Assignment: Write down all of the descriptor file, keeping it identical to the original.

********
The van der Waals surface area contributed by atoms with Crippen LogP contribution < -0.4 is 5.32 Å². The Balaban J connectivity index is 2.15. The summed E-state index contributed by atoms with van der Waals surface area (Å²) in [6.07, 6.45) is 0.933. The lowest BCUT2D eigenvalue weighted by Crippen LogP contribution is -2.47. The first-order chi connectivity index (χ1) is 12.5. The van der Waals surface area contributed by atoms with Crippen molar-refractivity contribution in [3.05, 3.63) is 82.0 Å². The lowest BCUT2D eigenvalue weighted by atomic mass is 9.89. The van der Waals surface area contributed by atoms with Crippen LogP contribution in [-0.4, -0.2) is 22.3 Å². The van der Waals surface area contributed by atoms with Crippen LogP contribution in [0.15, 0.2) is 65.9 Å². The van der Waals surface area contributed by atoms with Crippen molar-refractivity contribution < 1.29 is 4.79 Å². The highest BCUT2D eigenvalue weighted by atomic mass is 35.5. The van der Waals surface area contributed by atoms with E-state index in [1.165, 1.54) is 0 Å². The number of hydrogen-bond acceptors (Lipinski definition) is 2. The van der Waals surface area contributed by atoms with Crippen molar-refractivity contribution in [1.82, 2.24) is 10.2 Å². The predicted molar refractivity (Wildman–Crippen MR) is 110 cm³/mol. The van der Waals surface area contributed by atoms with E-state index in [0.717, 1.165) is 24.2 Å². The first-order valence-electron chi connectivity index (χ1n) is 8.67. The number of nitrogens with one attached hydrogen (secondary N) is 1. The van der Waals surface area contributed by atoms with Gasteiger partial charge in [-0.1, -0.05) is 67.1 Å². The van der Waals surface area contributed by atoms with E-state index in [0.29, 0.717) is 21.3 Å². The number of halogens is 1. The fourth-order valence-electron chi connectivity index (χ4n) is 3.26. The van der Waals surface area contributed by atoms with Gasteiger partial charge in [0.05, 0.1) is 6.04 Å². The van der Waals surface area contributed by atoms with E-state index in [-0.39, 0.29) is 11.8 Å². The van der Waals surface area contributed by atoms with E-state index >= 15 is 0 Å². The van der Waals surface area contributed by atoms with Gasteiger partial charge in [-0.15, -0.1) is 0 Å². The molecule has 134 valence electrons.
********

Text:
The van der Waals surface area contributed by atoms with Crippen LogP contribution < -0.4 is 5.32 Å². The Balaban J connectivity index is 2.15. The summed E-state index contributed by atoms with van der Waals surface area (Å²) in [6.07, 6.45) is 0.933. The lowest BCUT2D eigenvalue weighted by Crippen LogP contribution is -2.47. The first-order chi connectivity index (χ1) is 12.5. The van der Waals surface area contributed by atoms with Crippen molar-refractivity contribution in [3.05, 3.63) is 82.0 Å². The lowest BCUT2D eigenvalue weighted by atomic mass is 9.89. The van der Waals surface area contributed by atoms with Crippen LogP contribution in [-0.4, -0.2) is 22.3 Å². The van der Waals surface area contributed by atoms with Crippen LogP contribution in [0.15, 0.2) is 65.9 Å². The van der Waals surface area contributed by atoms with Crippen molar-refractivity contribution < 1.29 is 4.79 Å². The highest BCUT2D eigenvalue weighted by atomic mass is 35.5. The van der Waals surface area contributed by atoms with E-state index in [1.165, 1.54) is 0 Å². The number of hydrogen-bond acceptors (Lipinski definition) is 2. The van der Waals surface area contributed by atoms with Crippen molar-refractivity contribution in [1.82, 2.24) is 10.2 Å². The predicted molar refractivity (Wildman–Crippen MR) is 110 cm³/mol. The van der Waals surface area contributed by atoms with E-state index in [0.717, 1.165) is 24.2 Å². The first-order valence-electron chi connectivity index (χ1n) is 8.67. The number of nitrogens with one attached hydrogen (secondary N) is 1. The van der Waals surface area contributed by atoms with Gasteiger partial charge in [-0.1, -0.05) is 67.1 Å². The van der Waals surface area contributed by atoms with E-state index in [0.29, 0.717) is 21.3 Å². The number of halogens is 1. The fourth-order valence-electron chi connectivity index (χ4n) is 3.26. The van der Waals surface area contributed by atoms with Gasteiger partial charge in [0.05, 0.1) is 6.04 Å². The van der Waals surface area contributed by atoms with E-state index in [-0.39, 0.29) is 11.8 Å². The van der Waals surface area contributed by atoms with E-state index >= 15 is 0 Å². The van der Waals surface area contributed by atoms with Gasteiger partial charge in [-0.15, -0.1) is 0 Å². The molecule has 134 valence electrons.